The United Arab Emirates is investing more than $1 billion to make Dubai the world’s first city to run on blockchain technology. The Smart City initiative, led by Aisha bin Bishr, just took convenience to the next level by signing a deal with the British startup ObjectTech to make digital passports that combine blockchain identities with biometrics like facial recognition and eye scans. Dubai’s airport is one of the busiest in the world, so using a digital passport to cut the line will make international travel a whole lot faster. ObjectTech’s announcement said Dubai soon will have the world's first “gate-less border.”

Dubai's digital passports will connect to travelers’ physical passports. The Telegraph reported biometric tunnels will take 3D scans of people’s faces and use facial recognition software to verify identities without lines at passport control. The idea of a digital passport isn’t as invasive as it might sound at first. Thanks to blockchain technology, the travelers’ themselves will decide what information gets added to the digital passport and who can see it.

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"Not only will it make international travel quicker and safer, but it also gives people back control of their personal digital data," ObjectTech co-founder Paul Ferris told the Telegraph. And digital passports aren’t the only blockchain innovation Dubai is spearheading. The Smart City initiative stretches from local startup accelerators to high-tech transportation and medical records.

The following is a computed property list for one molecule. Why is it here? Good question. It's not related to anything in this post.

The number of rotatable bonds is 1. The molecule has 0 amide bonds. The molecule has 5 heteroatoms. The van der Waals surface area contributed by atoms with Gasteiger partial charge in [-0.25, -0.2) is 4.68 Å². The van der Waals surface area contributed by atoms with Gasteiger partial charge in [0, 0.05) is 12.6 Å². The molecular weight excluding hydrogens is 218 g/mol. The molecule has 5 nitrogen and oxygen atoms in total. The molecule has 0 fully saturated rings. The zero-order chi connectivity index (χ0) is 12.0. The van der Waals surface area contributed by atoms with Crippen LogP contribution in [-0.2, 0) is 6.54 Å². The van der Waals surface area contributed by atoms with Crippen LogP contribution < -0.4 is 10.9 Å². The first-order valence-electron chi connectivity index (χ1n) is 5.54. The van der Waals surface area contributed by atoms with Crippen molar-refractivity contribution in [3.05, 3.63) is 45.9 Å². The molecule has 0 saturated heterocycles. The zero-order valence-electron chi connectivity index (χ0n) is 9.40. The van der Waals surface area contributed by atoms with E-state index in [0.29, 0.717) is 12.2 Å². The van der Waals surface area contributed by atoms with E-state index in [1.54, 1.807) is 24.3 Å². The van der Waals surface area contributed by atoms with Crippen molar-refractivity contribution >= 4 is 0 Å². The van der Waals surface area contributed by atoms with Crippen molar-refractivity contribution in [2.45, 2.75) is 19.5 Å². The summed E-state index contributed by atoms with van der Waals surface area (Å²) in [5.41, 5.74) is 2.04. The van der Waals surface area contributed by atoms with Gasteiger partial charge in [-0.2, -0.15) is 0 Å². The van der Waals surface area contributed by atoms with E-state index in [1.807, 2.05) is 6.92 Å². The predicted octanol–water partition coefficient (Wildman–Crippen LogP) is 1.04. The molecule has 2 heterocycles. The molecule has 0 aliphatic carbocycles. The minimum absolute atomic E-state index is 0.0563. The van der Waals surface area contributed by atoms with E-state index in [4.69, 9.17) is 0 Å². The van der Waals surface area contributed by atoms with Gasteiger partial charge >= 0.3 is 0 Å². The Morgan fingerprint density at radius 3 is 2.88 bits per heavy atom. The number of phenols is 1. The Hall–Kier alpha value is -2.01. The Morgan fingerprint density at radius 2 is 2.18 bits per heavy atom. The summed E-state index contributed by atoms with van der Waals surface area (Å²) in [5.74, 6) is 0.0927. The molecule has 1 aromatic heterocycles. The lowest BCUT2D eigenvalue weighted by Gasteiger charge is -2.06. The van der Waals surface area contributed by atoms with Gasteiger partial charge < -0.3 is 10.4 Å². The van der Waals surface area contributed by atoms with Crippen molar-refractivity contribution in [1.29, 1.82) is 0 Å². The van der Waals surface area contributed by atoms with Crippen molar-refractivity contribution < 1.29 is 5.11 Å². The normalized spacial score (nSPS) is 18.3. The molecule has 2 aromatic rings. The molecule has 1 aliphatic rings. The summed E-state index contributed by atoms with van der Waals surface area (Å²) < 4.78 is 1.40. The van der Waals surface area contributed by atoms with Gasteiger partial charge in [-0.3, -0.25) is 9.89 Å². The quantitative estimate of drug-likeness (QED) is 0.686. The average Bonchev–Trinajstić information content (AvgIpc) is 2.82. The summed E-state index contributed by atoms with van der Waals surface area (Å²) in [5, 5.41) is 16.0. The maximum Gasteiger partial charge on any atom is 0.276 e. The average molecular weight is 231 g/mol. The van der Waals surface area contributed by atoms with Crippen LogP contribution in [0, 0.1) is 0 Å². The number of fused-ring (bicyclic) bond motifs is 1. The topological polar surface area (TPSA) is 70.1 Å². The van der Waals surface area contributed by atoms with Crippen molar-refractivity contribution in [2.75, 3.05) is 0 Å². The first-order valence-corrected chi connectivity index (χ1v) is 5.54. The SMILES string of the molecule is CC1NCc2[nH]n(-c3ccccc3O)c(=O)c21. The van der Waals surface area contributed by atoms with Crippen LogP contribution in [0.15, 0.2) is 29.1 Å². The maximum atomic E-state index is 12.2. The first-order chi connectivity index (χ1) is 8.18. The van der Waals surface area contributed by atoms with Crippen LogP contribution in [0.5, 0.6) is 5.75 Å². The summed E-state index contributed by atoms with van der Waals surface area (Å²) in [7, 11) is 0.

“UAE has a high appetite for innovation,” Indian fintech entrepreneur Sandeep Jhingran, co-founder of Remitr, told Forbes. Indian fintech startups are flocking to Dubai to take advantage of venture capital opportunities. “Dubai aims to be a hub, not just for the Middle East/North Africa region, but also for Southeast Asia and so many countries within a four- to six-hour proximity,” Rahilla Zafar, who directs Consensus Systems’ Middle East and North Africa programming, told the International Business Times.

Dubai has become a global financial hub in the past few years. That is at least partially thanks to the UAE's bullish integration of blockchain, the same technology that fuels bitcoin and Ethereum. The Harvard Business Review recently named Dubai the world’s top leader in blockchain adoption.

These digital passports will have a wider impact than the airport. Zafar told IBT the UAE plans to use blockchain and high-tech tools to create a “seamless experience” for tourists, Emirati citizens and expats alike. “Seamless in terms of your health care, education, buying a property and using technology to enable that,” she said. This could invigorate Dubai's tech industry by helping foreign-born experts conduct business in Dubai whenever they want. 

IndexMundi said Emiratis make up less than 20 percent of Dubai’s population. Although the majority of immigrants and tourists surveyed by InterNations said they enjoy the local culture, only 42 percent said they felt well integrated. Creating a globalized, digital passport will help make Emirati society more harmonious.

Zafar said unlike the United States and United Kingdom, Dubai is deliberately expanding its local tech industry by encouraging migration and diversity. "They’re creating a really welcoming environment,” Zafar explained. “The ease of diversity, in terms of bringing people with these types of diverse perspectives to come and scale an emerging technology, is so exciting.”

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